Inspiration comes in various guises, many of them surprising. Sometimes a taste or a smell or a song on the radio provides the spark. Sometimes, it's the culmination of a dozen unfinished thoughts, flitting around in the back of your brain until something catalyzes them into a useful whole. That's how I found myself lopping a branch from the eucalyptus tree in my front yard, waving it at my wife excitedly while babbling about strawberries.
A conversation with a friend had reminded me that it was strawberry season in Texas, and by God I was going to make the most of it. Couple that with my fascination with the eucalyptus tree in front of my house, and a growing interest in using seasonal produce in my home cocktails, and I knew just what to do. Just as a batch of jam can help you hold onto the fleeting beauty of a bushel of berries, so, too, can syrup. It's essentially jam in liquid form.
I wanted to preserve as much of the fresh flavor of the berries as possible, so I started with a maceration rather than boiling the berries or combining them with hot syrup. Sixteen ounces of berries, 12 ounces of sugar and a few sprigs of eucalyptus went into a bowl. I mashed everything (gently) together with a potato masher, covered the bowl and stashed it in the fridge overnight. The next day, much of the liquid had migrated from the berries into the sugar (God bless osmosis). The resulting syrup was sweet and bright, with the pure and sunny flavor of the berries augmented by the interesting menthol notes of the eucalyptus.
Looking at my strainer, though, I decided I wasn't quite done with the berries; they still had plenty of life left in them. I decided to treat them much like classical stock making, making a sort of fruity remouillage. The solids went into a saucepan along with 8 oz each of sugar and water. I brought the pan to a boil over high heat, turned the heat down to maintain a lively simmer, and cooked the liquid down for about ten minutes. I tasted it. It was richer than the other syrup, with a dense, cooked quality that was appealing. I could have used the two syrups separately, but I decided to treat it like a true remouillage, combining them into one syrup. This allowed me to retain much of the fresh flavor of the berries (thanks to the first, uncooked syrup) while adding deeper notes from the cooked version and improving yield at the same time (the macerated syrup had only resulted in about 8 oz of syrup).
Over the next few weeks, I used the syrup in dang near anything. My wife took to adding a bit to a glass of sparkling wine. My kids splashed it into soda water for homemade strawberry soda and drizzled it onto piles of shaved ice. I mixed it with pretty much everything in my liquor cabinet. Here are a few of my favorites:
The very first thought I had when making the syrup was sherry. Especially as the weather warms and my drinking turns to lower-alcohol options, sherry finds its way into my mixing glass. It brings tremendous flavor in a lighter package than liquor, and it loves fruit.
I've long enjoyed the bittersweet punch of Campari up against the bone-dry, yeasty elegance of fino sherry, and a couple of iterations followed that path. The first made use of the same ice crusher my kids used for their slushies, depositing a drift of the cold stuff on top of a stirred mixture of Campari, Manzanilla Sherry, Old Grand-Dad 114 and strawberry-eucalyptus syrup. It was refreshingly fruity, with just a hint of acidity set against a backdrop of spicy booze and bitterness. I didn't write down the recipe, much to my shame, but I can tell you that it was top-heavy with sherry, the Campari and bourbon only offering fortification.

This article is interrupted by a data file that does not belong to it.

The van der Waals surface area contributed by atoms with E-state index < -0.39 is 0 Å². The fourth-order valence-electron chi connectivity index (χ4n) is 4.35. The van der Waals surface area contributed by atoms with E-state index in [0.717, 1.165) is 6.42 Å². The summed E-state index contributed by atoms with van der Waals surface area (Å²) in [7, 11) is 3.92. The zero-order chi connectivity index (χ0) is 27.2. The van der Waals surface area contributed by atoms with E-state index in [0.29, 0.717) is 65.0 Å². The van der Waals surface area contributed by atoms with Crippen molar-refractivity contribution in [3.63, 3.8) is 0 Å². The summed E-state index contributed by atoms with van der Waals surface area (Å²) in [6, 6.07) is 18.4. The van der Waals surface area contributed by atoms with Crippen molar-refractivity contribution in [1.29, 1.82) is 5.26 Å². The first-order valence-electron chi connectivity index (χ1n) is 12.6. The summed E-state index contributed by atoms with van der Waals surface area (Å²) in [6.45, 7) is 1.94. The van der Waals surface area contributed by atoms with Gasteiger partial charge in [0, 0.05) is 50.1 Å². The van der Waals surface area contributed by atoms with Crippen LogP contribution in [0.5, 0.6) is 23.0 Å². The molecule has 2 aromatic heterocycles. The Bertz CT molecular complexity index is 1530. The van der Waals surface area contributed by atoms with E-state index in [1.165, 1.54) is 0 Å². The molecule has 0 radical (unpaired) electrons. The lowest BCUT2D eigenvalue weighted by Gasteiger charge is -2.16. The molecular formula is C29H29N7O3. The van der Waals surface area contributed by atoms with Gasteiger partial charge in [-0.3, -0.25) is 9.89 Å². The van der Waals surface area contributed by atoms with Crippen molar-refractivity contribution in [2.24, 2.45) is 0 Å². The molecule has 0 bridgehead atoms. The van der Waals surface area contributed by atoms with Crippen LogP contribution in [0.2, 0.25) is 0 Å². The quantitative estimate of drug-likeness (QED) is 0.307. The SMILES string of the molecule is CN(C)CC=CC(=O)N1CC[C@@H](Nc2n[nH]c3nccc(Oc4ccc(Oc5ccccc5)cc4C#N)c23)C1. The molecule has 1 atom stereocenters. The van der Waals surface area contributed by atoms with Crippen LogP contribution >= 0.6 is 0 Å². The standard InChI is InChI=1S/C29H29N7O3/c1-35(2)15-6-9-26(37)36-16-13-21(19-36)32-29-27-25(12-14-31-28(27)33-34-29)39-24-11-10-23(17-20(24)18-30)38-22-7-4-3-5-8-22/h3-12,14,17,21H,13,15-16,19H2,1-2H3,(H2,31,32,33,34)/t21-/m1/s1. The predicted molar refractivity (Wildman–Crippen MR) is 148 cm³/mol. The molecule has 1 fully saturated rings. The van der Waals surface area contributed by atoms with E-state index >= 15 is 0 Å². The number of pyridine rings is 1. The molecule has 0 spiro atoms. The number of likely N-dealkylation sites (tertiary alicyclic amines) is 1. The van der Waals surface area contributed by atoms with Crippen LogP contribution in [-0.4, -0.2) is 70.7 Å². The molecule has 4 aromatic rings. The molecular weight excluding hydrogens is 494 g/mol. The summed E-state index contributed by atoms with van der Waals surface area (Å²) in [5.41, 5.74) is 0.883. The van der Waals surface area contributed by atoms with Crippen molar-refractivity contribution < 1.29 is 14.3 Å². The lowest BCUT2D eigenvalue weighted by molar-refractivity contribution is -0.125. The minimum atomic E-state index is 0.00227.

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Campari also played a role in what was likely my favorite version so far (I say so far because my wife has already demanded another batch of syrup). Following my wife's lead with sparkling wine (let's be honest, there are few cocktail concepts that don't work with a splash of bubbles), I shook together more Campari, a bit of lime, some delightfully nutty Mellow Corn whiskey and a bit of strawberry-eucalyptus syrup (three quarters of an ounce of each), then topped it with a bit of dry sparkling wine.
There were many other drinks not mentioned here. Some, I'd make again. Some not. The two above, though, I will definitely make again, if for no other reason than that they were fun. I'm a big fan of milk punch. I don't think it gets anywhere near enough credit. One thing I love about it is the smoothing quality of dairy. It's a great way to take big, aggressive flavors and tame them without stripping them down and rendering them thin. Instead, a good dose of dairy fat turns spirits into grown-up milkshakes. That's how I think of milk punch. As an example, the Angostura version above uses a full two ounces of the stuff. Rather than being bitter and aggressive, it is delicate and pleasantly spiced, with a fruity undercarriage from the strawberry. Of the two, it was actually the favorite.
We're just about out of strawberry season, so I'm sure I'll be making one last batch. Like I said, this syrup is a great way to keep the bounty of strawberries around for just a bit longer. After that, I think I'll be turning my attention to peaches and blueberries. It's probably time to perfect my Southern Empire Smash, for example. Built around peaches, bourbon and the spicy Czech liqueur Becherovka, it's a boozy but refreshing concoction that highlights peaches quite well. As for the blueberries, I'm already thinking of a syrup infused with serrano and cilantro. I'll let you know how it turns out.